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'There are people coming together from all different parts of the world': Samoa coach Seilala Mapusua facing new challenge head-on

By Tom Vinicombe

With players featuring in competitions around the globe, the Pacific Island sides always face the challenging task of trying to bring together a sizeable group of men to play in one unified group.


That will be the first hurdle of new Manu Samoa coach Seliala Mapusua as he tries to knock over Tonga and guarantee his team a place at the 2023 Rugby World Cup.

Mapusua named the first squad of his tenure on Friday but it’s been a long time coming. The former Highlanders and London Irish representative was appointed into the role almost eight months ago but Samoa weren’t able to play any matches last year due to the global pandemic.

Throughout that period, Mapusua admits he’s toyed with the idea of countless different selections, all culminating in the 32-man squad announced on Friday morning.

“It’s not very often you get to have a first-time experience at work eight months into the job so I’m really happy and it’s exciting times,” Mapusua told RugbyPass.

“I think I’ve probably [picked] close to twenty squads since I first got the role. You have a kind of idea of the make-up of the team and so many factors come into the decision making and it’s changed – but not dramatically, I think. There’s a lot of hope in there when selecting the first squad but I’m definitely confident in the boys we’ve selected and this is the best team that’s available to represent Samoa.”

The pandemic has played its part in some selections, with a number of Europe-based players unlikely to be available for Samoa’s opening two games of the mid-year calendar due to late-season finals and strict quarantine rules in New Zealand.


As such, Mapusua has omitted the likes of Bristol’s Chris Vui and Clermont’s Tim Nanai-Williams altogether

There are still plenty of familiar faces in the squad, however, such as Ah See Tuala, Jack Lam and TJ Ioane – who all played prominent roles last time Samoa took the field during the 2019 Rugby World Cup in Japan.

Of course, there are some exciting new additions to the team too – including a handful of players who still reside in Samoa.

“We’ve a young lock/loosie, Theodore McFarland, he’s making some really good strides,” Mapusua said. “And a couple of the sevens boys, Joe Perez and Johnny Vaili, I think they’re excitement machines so they’re definitely a couple to look out for.


“And also some of the unknown boys that are probably a bit more familiar to New Zealand fans like [Hawke’s Bays’] Neria Fomai and Stacey Ili, when he comes over [from Australia]. There’ll be a few familiar names in there but there’ll be some new names that hopefully people will remember after this campaign.”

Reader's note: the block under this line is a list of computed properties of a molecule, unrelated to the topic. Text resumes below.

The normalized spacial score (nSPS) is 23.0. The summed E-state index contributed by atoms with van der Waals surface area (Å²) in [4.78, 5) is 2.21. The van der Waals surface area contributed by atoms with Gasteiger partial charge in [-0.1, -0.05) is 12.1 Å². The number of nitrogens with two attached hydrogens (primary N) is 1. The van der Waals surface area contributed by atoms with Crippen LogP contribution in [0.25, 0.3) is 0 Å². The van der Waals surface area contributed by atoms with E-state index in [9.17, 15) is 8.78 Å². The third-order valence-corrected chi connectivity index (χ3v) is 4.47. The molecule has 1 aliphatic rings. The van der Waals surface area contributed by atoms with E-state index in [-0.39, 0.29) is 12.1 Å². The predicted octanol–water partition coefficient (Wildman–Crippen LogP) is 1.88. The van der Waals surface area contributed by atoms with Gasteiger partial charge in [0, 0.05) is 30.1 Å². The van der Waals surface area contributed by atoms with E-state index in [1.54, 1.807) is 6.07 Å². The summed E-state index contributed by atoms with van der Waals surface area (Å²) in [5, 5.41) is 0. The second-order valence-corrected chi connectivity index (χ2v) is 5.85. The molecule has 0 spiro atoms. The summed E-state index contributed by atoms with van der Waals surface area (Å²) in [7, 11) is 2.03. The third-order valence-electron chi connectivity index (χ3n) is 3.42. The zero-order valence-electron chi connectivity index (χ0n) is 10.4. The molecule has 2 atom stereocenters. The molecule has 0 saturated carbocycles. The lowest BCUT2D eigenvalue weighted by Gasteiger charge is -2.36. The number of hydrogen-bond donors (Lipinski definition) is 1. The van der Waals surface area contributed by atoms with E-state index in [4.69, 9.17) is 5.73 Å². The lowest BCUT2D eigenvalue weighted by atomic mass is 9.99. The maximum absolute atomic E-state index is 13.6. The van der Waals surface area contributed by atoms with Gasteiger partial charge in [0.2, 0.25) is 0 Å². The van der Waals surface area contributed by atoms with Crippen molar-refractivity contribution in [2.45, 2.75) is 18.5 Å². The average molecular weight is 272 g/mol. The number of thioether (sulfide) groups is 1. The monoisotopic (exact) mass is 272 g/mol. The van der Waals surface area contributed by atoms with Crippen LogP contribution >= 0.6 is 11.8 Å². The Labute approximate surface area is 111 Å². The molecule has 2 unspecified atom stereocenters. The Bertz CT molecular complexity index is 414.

And it’s passing on the news of their selection to those young players, especially those based in the islands, that Mapusua identifies as one of the highlights of his short tenure as Manu Samoa coach so far.

“This is one of the best parts of the job, letting boys know they’ve made the team,” he said. “They were a bit emotional and rightly so. These kids growing up in Samoa, this is their dream – to represent the country.

“They’re really excited and I think once the excitement kind of died down, they realised they had a big job ahead so it’s just been trying to encourage them just to be themselves and express themselves.

“This is a great learning experience as well, being on tour with the team. It feels weird saying that in New Zealand but just being in camp and trying to soak in everything – rubbing shoulders with seasoned professionals like Michael Alaalatoa and Jack and just trying to learn as much of them as possible.”

All in all, players who are based out of eight different countries around the world are represented in the 32-man squad.

While the majority call New Zealand, Australia or Samoa home, there are also players who have been selected based on their performances in competitions being played in England, Scotland, France, USA and Japan.

That poses a unique problem, with players having to come together and forge ahead with a unified playing style.

Thankfully, the quick connections that players build off the field helps with the work that needs to be done on the pitch.

“It’s pretty unique, especially with the Pacific teams,” said Mapusua. “With Manu Samoa, people forget that there are people coming together from all different parts of the world and different environments and different teams.

“It’s awesome, it doesn’t take long for the boys to gel. They get on the bus and start singing and then that’s the team bonding done. They’re all connected, already, being Samoan. It’s awesome to see.

“At the end of the tour, when they part ways, you see the real brotherhood, they come in as strangers and leave as usos and that’s one of the things I enjoy seeing.”

Manu Samoa kick their campaign off with two matches against the Maori All Blacks at Sky Stadium in Wellington and Mount Smart in Auckland before taking on Tonga at Mount Smart and in Hamilton.


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